Fall STEAM Fun
Need to keep your kids busy and having fun this fall? We have a few ideas for you to incorporate Science, Technology, Engineering, Art, and Math (STEAM) to keep your kids creating and enjoying the best of fall.
Weighing and Measuring Pumpkins and Gourds - Who doesn’t love an excuse to buy, or pick, a few fun gourds to decorate your home? Turn your pumpkins and gourds into a science experiment with any scale and a measuring tape or piece of yarn.
Weigh - Gather a small scale and weigh your pumpkin or gourd. Then take other household items and see if something is lighter or heavier than your pumpkin.
Measure - Mark a spot on your pumpkin and gather a measuring tape. Hold one end of the measuring tape at the mark and wrap it around the pumpkin. Find a few other household items and measure them to see if they are larger or smaller than your pumpkin.
Apple Stamp Painting - Have a leftover apple in your fridge? Why not use it, a piece of paper, and finger paints to create some apple art with your child. This is easy to do and empties your fridge.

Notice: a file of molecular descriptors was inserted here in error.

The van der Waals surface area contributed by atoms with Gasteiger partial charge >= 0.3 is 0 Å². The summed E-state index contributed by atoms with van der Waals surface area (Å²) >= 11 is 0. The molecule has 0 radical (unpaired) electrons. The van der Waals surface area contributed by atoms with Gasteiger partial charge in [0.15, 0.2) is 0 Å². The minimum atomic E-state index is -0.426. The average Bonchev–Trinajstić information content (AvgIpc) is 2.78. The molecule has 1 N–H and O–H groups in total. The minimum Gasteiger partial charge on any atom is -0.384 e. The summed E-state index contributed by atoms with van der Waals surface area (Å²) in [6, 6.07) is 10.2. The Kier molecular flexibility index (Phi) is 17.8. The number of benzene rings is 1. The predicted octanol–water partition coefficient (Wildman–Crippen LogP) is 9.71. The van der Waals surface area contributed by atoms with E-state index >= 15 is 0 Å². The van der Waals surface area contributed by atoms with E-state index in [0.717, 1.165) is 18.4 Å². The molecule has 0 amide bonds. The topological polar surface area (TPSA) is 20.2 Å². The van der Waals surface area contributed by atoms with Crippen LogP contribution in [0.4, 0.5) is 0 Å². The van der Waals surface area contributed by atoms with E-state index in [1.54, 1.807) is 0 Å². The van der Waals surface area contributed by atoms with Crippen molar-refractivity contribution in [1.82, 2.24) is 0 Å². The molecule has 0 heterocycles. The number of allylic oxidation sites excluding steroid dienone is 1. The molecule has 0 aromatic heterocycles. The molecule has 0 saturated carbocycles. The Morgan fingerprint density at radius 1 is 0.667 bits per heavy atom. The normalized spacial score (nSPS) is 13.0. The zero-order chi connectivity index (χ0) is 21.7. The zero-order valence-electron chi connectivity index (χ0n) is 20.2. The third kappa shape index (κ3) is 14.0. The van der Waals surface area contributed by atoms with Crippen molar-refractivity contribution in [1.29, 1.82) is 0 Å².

Take an apple and cut it in half (vertical or horizontal). Squeeze a quarter size of tempera paint on a plate. Dip your apple half in the paint. Cover the face of the apple with paint and stamp on your paper. Make sure to wash your apple off when switching colors.
Leaf Rubbings - Take a walk outside and collect some of the falling leaves to use for a leaf rubbing. To create your leaf rubbing, place the leaf under your paper. Using the flat side of a crayon, rub the crayon over the leaf. This will transfer the shape and lines to the paper. After your child has completed their art, use the leaves and other collectables to create a decorative paper plate. This is a fun way to adorn your home this fall and recognize your child’s creativity.
After graduation, Heilicher alumna Simone P. encountered an uncomfortable situation at basketball camp. She decided to take a brave step to educate the camp about Jewish history related to an unintentional, yet offensive, long-standing camp practice.
As a gift to her eighth-grade class for graduation, Ms. Weiss gathered student reflections and crafted them into a poem. These words of inspiration will stay with her students for years to come.
This spring Heilicher welcomed Lynn Lyons, a psychotherapist and Licensed Clinical Social Worker, to speak to the community about "How to Break the Worry Cycle." Heilicher alumna Ruthie P. shares her thoughts on the night in a recent article in The Echo, St. Louis Park High School's newspaper.